Street Food, Anyone?

By : | 0 Comments | On : December 6, 2017 | Category : Articles

They’re tasty, inexpensive and convenient. Indeed, street food has gained in popularity through the years because they are not only readily available, but may actually even be economically practical in these uncertain times. However, despite their sometimes positive attributes, the type of food may actually be the cause of diseases due to poor preparation and other unhealthful qualities. Here are a few things to consider when biting on that delicious burger or “isaw”.

The food stand. Food stands and/or counters are usually the places where street food are usually prepared and served. As such, look and see if the stand is properly cleaned as dirty stand or counter may harbor dangerous bacteria. If the stand has a grill or a pan for deep frying, see if the former is rid of grime and ask whether the latter’s cooking oil is regularly replaced.

The water& always the water. It’s understandable that roaming food vendors don’t have an immediate source of water. Indeed, most of them bring along their own bottled water for cleaning and preparing food. This could be problem though as water could easily harbor germs and bacteria. As such, if you’re not sure about the vendor’s water, better think twice about buying the victuals for sale.

Eat hot… eat cold. Hot street food should be consumed hot, and cold street food should be consumed cold. Why? Simply because they’re freshly-prepared. Also, the shelf-life of most street food are notoriously short.

KNOW YOUR STREET FOOD
Forearmed is forewarned – at least when it comes to identifying the street food you’re contemplating on tasting. Here’s a short list of the ‘exotic’ street food to be found in the Philippines.

Head or helmet. This is literally the barbecued head of a chicken. Surprisingly, the name’s provenance actually refers to a certain t-shirt brand called, what else? “Head.” Sometimes, it is also referred to as “helmet.”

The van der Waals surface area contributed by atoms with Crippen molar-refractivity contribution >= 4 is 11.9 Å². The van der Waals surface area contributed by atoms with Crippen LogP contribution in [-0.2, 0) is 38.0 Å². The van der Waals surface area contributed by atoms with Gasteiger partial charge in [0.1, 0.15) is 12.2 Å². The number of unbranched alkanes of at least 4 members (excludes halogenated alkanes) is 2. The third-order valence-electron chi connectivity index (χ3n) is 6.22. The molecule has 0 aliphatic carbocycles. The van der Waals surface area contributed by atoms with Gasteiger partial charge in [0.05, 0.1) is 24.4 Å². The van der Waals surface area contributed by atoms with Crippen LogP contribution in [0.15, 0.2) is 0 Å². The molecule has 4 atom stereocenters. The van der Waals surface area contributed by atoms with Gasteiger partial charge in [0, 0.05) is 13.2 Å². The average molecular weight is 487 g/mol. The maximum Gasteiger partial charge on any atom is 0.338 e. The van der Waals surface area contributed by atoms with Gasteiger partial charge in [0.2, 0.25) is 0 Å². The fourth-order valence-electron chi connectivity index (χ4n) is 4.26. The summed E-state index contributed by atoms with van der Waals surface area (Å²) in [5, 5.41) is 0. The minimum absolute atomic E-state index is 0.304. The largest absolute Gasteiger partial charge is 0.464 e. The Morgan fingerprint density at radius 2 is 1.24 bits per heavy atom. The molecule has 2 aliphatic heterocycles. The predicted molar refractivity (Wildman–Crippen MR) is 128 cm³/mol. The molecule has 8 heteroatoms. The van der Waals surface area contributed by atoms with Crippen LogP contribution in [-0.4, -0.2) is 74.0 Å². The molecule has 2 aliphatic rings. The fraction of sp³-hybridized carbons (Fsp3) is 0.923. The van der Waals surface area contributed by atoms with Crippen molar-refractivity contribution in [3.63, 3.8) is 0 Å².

IUD or Isaw. This refers to chicken entrails, skewered on a barbecue stick. It is said to resemble an intra-uterine device or IUD in common parlance. Thus, the name. It is also called isaw ng manok (chicken). Isaw may also refer to a part of a pig’s intestines, specifically the last portion that has lots of fat. Isaw like IUD is barbecued.

Betamax. This refers to cubed, curdled chicken blood, that is then barbecued. A variation of this delicacy is actually that of cooking the cubed blood adobo-style before barbecuing. No one really knows how this delicacy acquired its name. Others hazard the guests that the cubed blood resembles the shape of the betamax tape.

Adidas. This athletic shoe brand refers to chicken feet, cooked adobo-style or marinated, then barbecued.

Kwek=Kwek and tokneneng. Kwek-kwek is chicken egg or ‘balut’ dipped in ‘orange-y’ batter then deep fried. It is then eaten with a dip made of vinegar, onions and birds-eye chili. Tokneneng is a smaller version, albeit it uses quail eggs instead. However, the tokneneing is usually eaten as is.

Walkman. This is pig’s ears which is again barbecued. Again, a variation of the walkman involves cooking it adobo-style before skewering and barbecuing.

Day-old. This refers to literally ‘day-old chick’s that are deep-fried to a crisp and eaten with a dip of sauce or vinegar.

Proven. This is probably the latest addition to the list of Pinoy street food. This barbecued chicken part comes from a portion of the chicken’s entrails that is harder than most. It is cooked adobo-style or marinated then barbecued.

Hotcakes. They are small pancakes cooked in small moulds. The way it is served is sandwich-style, with a filling in the middle. This is not a prevalent in the streets as it is usually cooked using a special mould/pan.

Others. Of course, Pinoy street food won’t be complete without mentioning the ubiquitous fish balls and squid balls; and lately, the kikiam – all of which are seafood based and deep-fried. Likewise, the taho, balut and binatog (boiled corn kernels) are still available and going strong, as is the seasonal ‘iskrambol’ (native shake).

Seemingly gone, however, are the kaligay and the carioca. The kaligay is a specie of shellfish that is boiled and sold by the cupful and the carioca is a bread-like confection dipped in syrup.

 

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